The impression I got talking to Emilio’s two nephews, named Emil and Benjamin Jr., and Emil’s daughter Magdalena, is that the youngest of the Barbosa boys saw by far the most combat. “My father didn’t see a lot of fighting,” said Emil of his father Joseph Jr. Once, when Joseph Jr. confronted a German soldier, “they looked at each other and decided not to shoot at each other.” 

Benjamin Sr. was a corpsman who took a bullet in Guam while trying to get a badly injured soldier to safety. As he would later tell the story, at a bar one evening during his recovery, the nurse he was with kept staring at a Marine who was with a group of soldiers. When he finally looked up to see who the Marine was, he realized it was his brother Emilio. They took advantage of the situation to have their photograph taken together. It was also the last time Benjamin saw his younger brother.

Emilio Barbosa (right) with his older brother Benjamin, the last time they were together. (Photo courtesy of Ben Barbosa)

The USS Nevada, the battleship Emilio was assigned to, was so old she had fought in World War I. She had been damaged and repaired after the attack on Pearl Harbor, and was serving as a convoy ship, protecting more modern vessels. 

But that changed with the Normandy invasion. Positioned in the English Channel, she bombarded German positions for days before heading to the Pacific, where she shelled Japanese defenses in advance of the Allies’ amphibious assault at Iwo Jima and Okinawa. The Japanese countered with kamikaze attacks, one of which killed 11 men. Emilio was among them. 

The 11, plus the Japanese pilot, were buried at sea. Five months later, Japan surrendered.

The Barbosas were a close family—many of them living at one time or another at 90 Pinehurst—and Emilio was not forgotten. Joseph Jr.’s son Emil told me he was named after his uncle. Benjamin Jr. recalled that “Memorial Day was a very sad day for us. It wasn’t barbecues and parties. It was remembering Emilio.”

Emil believes that his father Joseph Jr. always felt some residual guilt that his youngest brother had followed him into the war—and that he wasn’t able to say goodbye. “As he got older, he got more sentimental,” says Emil. “And he decided he wanted to do something for Emilio.”

Joseph Jr. worked as a dental technician after the war. By the mid-1990s he was retired, and with time on his hands, he began lobbying the parks department for a monument for Emilio in Bennett Park, so close to where he’d grown up. His family thought it was a fool’s errand, but he could not be dissuaded, even as one year after another passed, and still no memorial.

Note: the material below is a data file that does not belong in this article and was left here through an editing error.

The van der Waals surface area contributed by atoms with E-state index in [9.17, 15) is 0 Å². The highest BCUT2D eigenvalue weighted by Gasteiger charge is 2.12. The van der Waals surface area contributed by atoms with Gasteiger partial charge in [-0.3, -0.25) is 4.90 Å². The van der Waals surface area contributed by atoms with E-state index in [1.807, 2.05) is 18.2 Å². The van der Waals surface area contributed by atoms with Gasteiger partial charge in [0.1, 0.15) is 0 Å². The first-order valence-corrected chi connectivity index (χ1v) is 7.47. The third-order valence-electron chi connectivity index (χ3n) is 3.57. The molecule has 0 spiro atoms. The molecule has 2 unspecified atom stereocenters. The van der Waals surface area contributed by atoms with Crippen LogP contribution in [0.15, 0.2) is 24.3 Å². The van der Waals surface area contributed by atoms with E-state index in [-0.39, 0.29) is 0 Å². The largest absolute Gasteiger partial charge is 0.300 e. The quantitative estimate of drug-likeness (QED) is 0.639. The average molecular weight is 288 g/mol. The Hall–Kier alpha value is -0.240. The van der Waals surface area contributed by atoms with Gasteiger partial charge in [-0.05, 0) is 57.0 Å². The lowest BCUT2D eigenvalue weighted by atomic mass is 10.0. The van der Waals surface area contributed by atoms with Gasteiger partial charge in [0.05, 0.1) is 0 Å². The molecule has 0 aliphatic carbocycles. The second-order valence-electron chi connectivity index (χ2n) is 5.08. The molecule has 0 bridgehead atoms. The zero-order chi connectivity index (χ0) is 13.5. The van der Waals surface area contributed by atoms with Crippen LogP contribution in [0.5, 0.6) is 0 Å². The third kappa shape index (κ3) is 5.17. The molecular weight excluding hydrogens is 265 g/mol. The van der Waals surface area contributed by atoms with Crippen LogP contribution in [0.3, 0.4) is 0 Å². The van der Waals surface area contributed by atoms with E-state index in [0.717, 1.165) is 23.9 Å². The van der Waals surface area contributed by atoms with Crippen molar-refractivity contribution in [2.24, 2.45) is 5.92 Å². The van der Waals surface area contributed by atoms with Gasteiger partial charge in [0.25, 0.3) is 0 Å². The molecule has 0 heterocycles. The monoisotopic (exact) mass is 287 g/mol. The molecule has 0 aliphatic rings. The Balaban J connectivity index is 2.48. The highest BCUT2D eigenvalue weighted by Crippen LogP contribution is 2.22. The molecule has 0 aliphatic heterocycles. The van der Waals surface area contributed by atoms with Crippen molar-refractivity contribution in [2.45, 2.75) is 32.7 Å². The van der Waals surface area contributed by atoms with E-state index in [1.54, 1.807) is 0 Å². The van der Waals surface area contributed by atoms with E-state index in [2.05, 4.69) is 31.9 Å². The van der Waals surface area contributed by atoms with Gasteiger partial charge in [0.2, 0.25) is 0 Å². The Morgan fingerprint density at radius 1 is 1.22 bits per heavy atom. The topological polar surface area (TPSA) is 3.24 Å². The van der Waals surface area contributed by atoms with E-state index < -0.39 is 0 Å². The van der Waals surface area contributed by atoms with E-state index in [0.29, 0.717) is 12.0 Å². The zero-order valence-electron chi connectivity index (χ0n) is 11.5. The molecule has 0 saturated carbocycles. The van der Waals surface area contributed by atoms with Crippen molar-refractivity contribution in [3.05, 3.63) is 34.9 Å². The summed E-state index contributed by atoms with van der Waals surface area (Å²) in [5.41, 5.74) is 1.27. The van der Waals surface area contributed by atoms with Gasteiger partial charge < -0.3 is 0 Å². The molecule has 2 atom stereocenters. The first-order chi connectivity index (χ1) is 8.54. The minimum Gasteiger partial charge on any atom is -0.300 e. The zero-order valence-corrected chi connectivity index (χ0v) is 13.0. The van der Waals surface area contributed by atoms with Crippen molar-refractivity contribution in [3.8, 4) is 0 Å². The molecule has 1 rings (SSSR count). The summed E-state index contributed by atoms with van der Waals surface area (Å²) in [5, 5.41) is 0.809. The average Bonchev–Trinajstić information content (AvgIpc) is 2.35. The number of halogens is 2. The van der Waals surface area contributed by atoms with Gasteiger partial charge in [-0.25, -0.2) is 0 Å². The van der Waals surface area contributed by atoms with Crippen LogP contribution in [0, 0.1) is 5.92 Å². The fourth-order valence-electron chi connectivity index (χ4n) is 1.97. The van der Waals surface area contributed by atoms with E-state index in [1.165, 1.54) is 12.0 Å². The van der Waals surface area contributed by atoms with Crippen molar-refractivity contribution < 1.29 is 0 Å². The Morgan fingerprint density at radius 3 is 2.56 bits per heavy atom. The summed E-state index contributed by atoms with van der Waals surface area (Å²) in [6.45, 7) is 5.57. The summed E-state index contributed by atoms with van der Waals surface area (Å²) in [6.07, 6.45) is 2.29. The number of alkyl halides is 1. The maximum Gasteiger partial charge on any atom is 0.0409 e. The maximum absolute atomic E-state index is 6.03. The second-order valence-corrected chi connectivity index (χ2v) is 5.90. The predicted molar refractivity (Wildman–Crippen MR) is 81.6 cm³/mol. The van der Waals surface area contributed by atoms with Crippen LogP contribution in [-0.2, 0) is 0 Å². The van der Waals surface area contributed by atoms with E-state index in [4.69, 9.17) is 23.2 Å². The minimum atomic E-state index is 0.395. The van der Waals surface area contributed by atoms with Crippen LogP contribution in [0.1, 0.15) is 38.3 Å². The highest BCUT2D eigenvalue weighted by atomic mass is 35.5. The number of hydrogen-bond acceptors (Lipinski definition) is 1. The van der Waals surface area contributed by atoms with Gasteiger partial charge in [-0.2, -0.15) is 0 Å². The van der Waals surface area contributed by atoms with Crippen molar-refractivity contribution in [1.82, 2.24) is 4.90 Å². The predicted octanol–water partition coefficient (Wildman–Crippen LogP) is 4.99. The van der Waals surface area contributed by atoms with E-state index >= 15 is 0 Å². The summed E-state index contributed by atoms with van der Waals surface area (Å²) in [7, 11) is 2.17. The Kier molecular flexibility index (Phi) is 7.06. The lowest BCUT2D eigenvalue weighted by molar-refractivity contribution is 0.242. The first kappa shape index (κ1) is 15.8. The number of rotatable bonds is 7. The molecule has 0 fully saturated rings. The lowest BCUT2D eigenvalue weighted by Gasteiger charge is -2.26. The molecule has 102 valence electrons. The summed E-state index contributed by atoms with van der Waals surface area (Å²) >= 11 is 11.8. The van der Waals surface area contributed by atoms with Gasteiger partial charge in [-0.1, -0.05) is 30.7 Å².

“Sometimes his temper got the best of him,” says Emil. “He thought the city was dragging its feet.”

But to the astonishment of all but Joseph Jr., after four years, the city finally agreed. Emil helped his father write the inscription, and in the summer of 1996, a small ceremony was held. The parks commissioner attended, as did a contingent of Marines, a marching band from the local Catholic school, and various Barbosas. Magdalena, 44, then a teenager, remembers being impressed by the spectacle. 

“We never thought it was going to happen,” she says with a laugh.

Although Joseph Jr. and his brother Benjamin died years ago, Emilio’s candle has never been extinguished. A few years ago, his grandnephew Jason Barbosa wrote on the website that Emilio was the reason he joined the Marines. 

“He was [a] hero to me my whole life,” he wrote. “Semper Fi to all that shall read this.” 

And Emil told me that his daughter Alexandra, the current resident of the apartment on 90 Pinehurst, usually places flowers over Emilio’s plaque on Veterans Day.

This year, I may do the same. 

Posted by Art Flickinger

Tuesday's Elections

Frank Robinson's famous quote; "Close only counts in hand grenades and horseshoes," applies not only to baseball, but to politics as well. I take no solace in losing a close political race. Elections have consequences, if you lose you did not win, no matter how you spin it! Virginia's elections are a case in point, outside money supporting democrats abortion agenda won the day for the democrats in Virginia, plain and simple. Ronna McDaniel refused any cash support from the RNC to help them out. I don't understand this at all.